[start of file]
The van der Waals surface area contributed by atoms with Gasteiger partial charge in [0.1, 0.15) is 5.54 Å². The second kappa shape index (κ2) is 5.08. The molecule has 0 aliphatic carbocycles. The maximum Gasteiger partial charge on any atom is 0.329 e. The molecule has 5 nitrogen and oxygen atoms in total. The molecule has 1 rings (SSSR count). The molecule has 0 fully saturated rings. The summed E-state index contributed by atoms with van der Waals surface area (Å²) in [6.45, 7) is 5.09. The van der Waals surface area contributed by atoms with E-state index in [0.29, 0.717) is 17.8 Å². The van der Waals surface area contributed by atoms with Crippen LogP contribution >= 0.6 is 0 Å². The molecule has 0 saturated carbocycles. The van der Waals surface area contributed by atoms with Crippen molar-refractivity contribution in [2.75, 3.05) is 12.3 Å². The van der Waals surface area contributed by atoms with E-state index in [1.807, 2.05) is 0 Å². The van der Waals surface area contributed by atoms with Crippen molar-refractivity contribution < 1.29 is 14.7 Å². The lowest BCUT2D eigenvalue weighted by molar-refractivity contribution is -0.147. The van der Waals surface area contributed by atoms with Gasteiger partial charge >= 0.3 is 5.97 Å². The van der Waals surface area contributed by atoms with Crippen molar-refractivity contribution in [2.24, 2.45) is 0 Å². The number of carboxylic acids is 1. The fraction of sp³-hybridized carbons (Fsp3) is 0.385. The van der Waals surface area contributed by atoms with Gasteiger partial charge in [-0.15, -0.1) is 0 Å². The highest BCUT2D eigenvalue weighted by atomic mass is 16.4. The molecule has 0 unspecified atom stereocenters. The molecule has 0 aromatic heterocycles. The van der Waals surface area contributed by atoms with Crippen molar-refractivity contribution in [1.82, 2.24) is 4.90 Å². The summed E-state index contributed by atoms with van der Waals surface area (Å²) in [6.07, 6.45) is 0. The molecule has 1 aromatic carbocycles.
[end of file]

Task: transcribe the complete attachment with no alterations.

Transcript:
The van der Waals surface area contributed by atoms with Gasteiger partial charge in [0.1, 0.15) is 5.54 Å². The second kappa shape index (κ2) is 5.08. The molecule has 0 aliphatic carbocycles. The maximum Gasteiger partial charge on any atom is 0.329 e. The molecule has 5 nitrogen and oxygen atoms in total. The molecule has 1 rings (SSSR count). The molecule has 0 fully saturated rings. The summed E-state index contributed by atoms with van der Waals surface area (Å²) in [6.45, 7) is 5.09. The van der Waals surface area contributed by atoms with E-state index in [0.29, 0.717) is 17.8 Å². The van der Waals surface area contributed by atoms with Crippen LogP contribution >= 0.6 is 0 Å². The molecule has 0 saturated carbocycles. The van der Waals surface area contributed by atoms with Crippen molar-refractivity contribution in [2.75, 3.05) is 12.3 Å². The van der Waals surface area contributed by atoms with E-state index in [1.807, 2.05) is 0 Å². The van der Waals surface area contributed by atoms with Crippen molar-refractivity contribution < 1.29 is 14.7 Å². The lowest BCUT2D eigenvalue weighted by molar-refractivity contribution is -0.147. The van der Waals surface area contributed by atoms with Gasteiger partial charge >= 0.3 is 5.97 Å². The van der Waals surface area contributed by atoms with Crippen molar-refractivity contribution in [2.24, 2.45) is 0 Å². The number of carboxylic acids is 1. The fraction of sp³-hybridized carbons (Fsp3) is 0.385. The van der Waals surface area contributed by atoms with Gasteiger partial charge in [-0.15, -0.1) is 0 Å². The highest BCUT2D eigenvalue weighted by atomic mass is 16.4. The molecule has 0 unspecified atom stereocenters. The molecule has 0 aromatic heterocycles. The van der Waals surface area contributed by atoms with Crippen molar-refractivity contribution in [1.82, 2.24) is 4.90 Å². The summed E-state index contributed by atoms with van der Waals surface area (Å²) in [6.07, 6.45) is 0. The molecule has 1 aromatic carbocycles.